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U.K. House Prices Fall to Lowest in Six Months on Concerns About Economy

U.K. house prices fell to their lowest level in six months in January as concern increased about the outlook for the economy and the euro-area debt crisis, Acadametrics Ltd. and LSL Property Services Plc said.

The average price of a home in England and Wales fell 0.2 percent from December to 218,992 pounds ($346,840), the groups said in an e-mailed report in London. From a year earlier values fell 1.4 percent, the quickest pace since September.

“Our expectation is of more of the same,” Acadametrics Chairman Peter Williams said in the report. “Much now turns on efforts to re-stimulate the economy, whether through more quantitative easing by the Bank of England or by the government in the March Budget.”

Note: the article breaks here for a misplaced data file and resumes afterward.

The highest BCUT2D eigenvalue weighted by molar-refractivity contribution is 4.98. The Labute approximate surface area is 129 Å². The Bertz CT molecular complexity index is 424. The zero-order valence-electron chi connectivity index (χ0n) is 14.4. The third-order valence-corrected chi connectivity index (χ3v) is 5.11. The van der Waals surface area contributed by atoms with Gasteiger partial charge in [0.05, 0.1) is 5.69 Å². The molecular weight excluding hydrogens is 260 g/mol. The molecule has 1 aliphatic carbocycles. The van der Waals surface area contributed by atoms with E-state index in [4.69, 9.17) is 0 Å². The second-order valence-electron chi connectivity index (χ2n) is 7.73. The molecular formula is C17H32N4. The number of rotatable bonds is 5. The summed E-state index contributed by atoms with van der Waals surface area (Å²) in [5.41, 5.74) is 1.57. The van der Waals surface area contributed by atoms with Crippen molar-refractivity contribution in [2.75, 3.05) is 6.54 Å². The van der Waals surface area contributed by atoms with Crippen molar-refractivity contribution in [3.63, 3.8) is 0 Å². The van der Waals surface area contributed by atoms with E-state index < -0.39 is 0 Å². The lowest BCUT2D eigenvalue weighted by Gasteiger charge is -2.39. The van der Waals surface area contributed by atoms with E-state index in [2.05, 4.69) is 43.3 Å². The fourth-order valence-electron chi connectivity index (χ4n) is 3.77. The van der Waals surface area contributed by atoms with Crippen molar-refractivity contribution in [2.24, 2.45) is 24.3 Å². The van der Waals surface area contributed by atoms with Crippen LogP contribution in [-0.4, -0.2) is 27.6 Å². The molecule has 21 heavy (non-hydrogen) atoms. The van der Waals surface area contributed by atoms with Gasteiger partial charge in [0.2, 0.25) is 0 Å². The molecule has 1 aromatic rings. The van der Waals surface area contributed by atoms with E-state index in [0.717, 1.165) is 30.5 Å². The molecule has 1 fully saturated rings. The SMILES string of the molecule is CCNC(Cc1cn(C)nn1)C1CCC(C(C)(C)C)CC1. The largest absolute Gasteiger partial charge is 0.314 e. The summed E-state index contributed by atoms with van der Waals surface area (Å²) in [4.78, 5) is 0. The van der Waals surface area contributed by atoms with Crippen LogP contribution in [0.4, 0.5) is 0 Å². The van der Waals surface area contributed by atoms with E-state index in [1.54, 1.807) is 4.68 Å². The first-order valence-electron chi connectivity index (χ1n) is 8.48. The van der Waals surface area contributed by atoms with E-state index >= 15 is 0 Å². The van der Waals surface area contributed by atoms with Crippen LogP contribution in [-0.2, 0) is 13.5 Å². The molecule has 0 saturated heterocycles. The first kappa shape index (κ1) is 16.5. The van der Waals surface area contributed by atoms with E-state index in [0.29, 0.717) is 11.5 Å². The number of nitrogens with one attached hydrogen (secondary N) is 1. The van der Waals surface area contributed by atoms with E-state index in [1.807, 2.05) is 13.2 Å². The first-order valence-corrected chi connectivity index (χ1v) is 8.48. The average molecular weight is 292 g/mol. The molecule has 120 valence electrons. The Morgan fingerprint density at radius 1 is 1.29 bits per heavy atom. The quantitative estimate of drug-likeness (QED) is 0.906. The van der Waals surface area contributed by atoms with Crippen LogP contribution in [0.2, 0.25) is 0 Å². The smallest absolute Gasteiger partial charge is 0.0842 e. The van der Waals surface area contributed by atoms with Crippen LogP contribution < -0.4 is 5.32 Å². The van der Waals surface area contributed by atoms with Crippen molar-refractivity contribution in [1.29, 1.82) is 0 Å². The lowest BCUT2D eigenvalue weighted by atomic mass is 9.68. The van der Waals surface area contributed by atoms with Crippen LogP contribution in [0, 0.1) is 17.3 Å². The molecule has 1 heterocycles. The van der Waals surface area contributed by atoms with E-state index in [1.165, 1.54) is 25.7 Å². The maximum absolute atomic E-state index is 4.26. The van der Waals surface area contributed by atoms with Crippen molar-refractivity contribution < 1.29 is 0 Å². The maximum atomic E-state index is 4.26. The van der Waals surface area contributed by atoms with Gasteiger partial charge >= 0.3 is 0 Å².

The U.K. economy shrank 0.2 percent in the fourth quarter as rising unemployment and the government’s budget squeeze deterred Britons from spending. The Bank of England said yesterday it will pump another 50 billion pounds into the economy as the growth outlook remains “weak” and threats from the European debt turmoil persist.

Out of the 10 regions tracked by Acadametrics, all apart from London and Wales saw their average values decline on an annual basis in January, according to the survey. Values in the capital rose 3 percent from a year earlier.

Nationally, the number of transactions rose by 5.1 percent to 173,351 in the fourth quarter compared with a year earlier, Acadametrics said. It added that there was an increase in activity in the buy-to-let sector in 2011, leading to an increase in transactions. Still, “the absence of first time buyers, who accounted for up to 50,000 sales per month prior to the credit crunch, is the major factor why transactions have not returned to 2006-2007 levels,” it said.

Acadametrics and LSL combine initial transaction data from the U.K. Land Registry and results from other price measures for their index of values.

To contact the reporter on this story: Colm Heatley in Belfast at

To contact the editor responsible for this story: Colin Keatinge at

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